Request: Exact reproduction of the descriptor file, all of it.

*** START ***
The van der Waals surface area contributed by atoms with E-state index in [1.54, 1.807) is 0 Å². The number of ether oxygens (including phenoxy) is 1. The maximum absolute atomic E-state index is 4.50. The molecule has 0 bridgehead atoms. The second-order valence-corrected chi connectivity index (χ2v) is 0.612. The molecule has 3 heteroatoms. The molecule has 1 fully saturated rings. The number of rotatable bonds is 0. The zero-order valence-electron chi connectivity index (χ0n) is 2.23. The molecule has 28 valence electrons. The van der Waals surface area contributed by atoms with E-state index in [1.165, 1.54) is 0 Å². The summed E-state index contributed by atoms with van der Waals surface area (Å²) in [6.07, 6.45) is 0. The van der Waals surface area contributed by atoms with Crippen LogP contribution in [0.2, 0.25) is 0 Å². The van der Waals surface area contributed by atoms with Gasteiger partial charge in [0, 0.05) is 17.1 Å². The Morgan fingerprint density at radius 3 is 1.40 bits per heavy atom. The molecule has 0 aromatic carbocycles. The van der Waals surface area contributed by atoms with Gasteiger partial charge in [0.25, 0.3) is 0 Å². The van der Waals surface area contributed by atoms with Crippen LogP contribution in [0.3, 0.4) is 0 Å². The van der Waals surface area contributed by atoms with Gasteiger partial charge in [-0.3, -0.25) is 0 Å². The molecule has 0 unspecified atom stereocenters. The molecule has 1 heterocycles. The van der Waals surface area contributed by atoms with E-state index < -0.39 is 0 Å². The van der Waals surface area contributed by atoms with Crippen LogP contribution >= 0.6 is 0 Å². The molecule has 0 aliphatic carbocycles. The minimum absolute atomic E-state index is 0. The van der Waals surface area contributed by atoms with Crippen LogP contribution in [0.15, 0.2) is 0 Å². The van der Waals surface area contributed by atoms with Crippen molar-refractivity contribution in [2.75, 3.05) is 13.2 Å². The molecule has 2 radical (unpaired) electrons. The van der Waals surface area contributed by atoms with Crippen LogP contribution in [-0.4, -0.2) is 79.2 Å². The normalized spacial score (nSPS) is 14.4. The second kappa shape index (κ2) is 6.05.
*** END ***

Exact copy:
The van der Waals surface area contributed by atoms with E-state index in [1.54, 1.807) is 0 Å². The number of ether oxygens (including phenoxy) is 1. The maximum absolute atomic E-state index is 4.50. The molecule has 0 bridgehead atoms. The second-order valence-corrected chi connectivity index (χ2v) is 0.612. The molecule has 3 heteroatoms. The molecule has 1 fully saturated rings. The number of rotatable bonds is 0. The zero-order valence-electron chi connectivity index (χ0n) is 2.23. The molecule has 28 valence electrons. The van der Waals surface area contributed by atoms with E-state index in [1.165, 1.54) is 0 Å². The summed E-state index contributed by atoms with van der Waals surface area (Å²) in [6.07, 6.45) is 0. The van der Waals surface area contributed by atoms with Crippen LogP contribution in [0.2, 0.25) is 0 Å². The van der Waals surface area contributed by atoms with Gasteiger partial charge in [0, 0.05) is 17.1 Å². The Morgan fingerprint density at radius 3 is 1.40 bits per heavy atom. The molecule has 0 aromatic carbocycles. The van der Waals surface area contributed by atoms with Gasteiger partial charge in [0.25, 0.3) is 0 Å². The van der Waals surface area contributed by atoms with Crippen LogP contribution in [0.3, 0.4) is 0 Å². The van der Waals surface area contributed by atoms with Gasteiger partial charge in [-0.3, -0.25) is 0 Å². The molecule has 0 unspecified atom stereocenters. The molecule has 1 heterocycles. The van der Waals surface area contributed by atoms with E-state index < -0.39 is 0 Å². The van der Waals surface area contributed by atoms with Crippen LogP contribution >= 0.6 is 0 Å². The molecule has 0 aliphatic carbocycles. The minimum absolute atomic E-state index is 0. The van der Waals surface area contributed by atoms with Crippen LogP contribution in [0.15, 0.2) is 0 Å². The van der Waals surface area contributed by atoms with Crippen molar-refractivity contribution in [2.75, 3.05) is 13.2 Å². The molecule has 2 radical (unpaired) electrons. The van der Waals surface area contributed by atoms with Crippen LogP contribution in [-0.4, -0.2) is 79.2 Å². The normalized spacial score (nSPS) is 14.4. The second kappa shape index (κ2) is 6.05.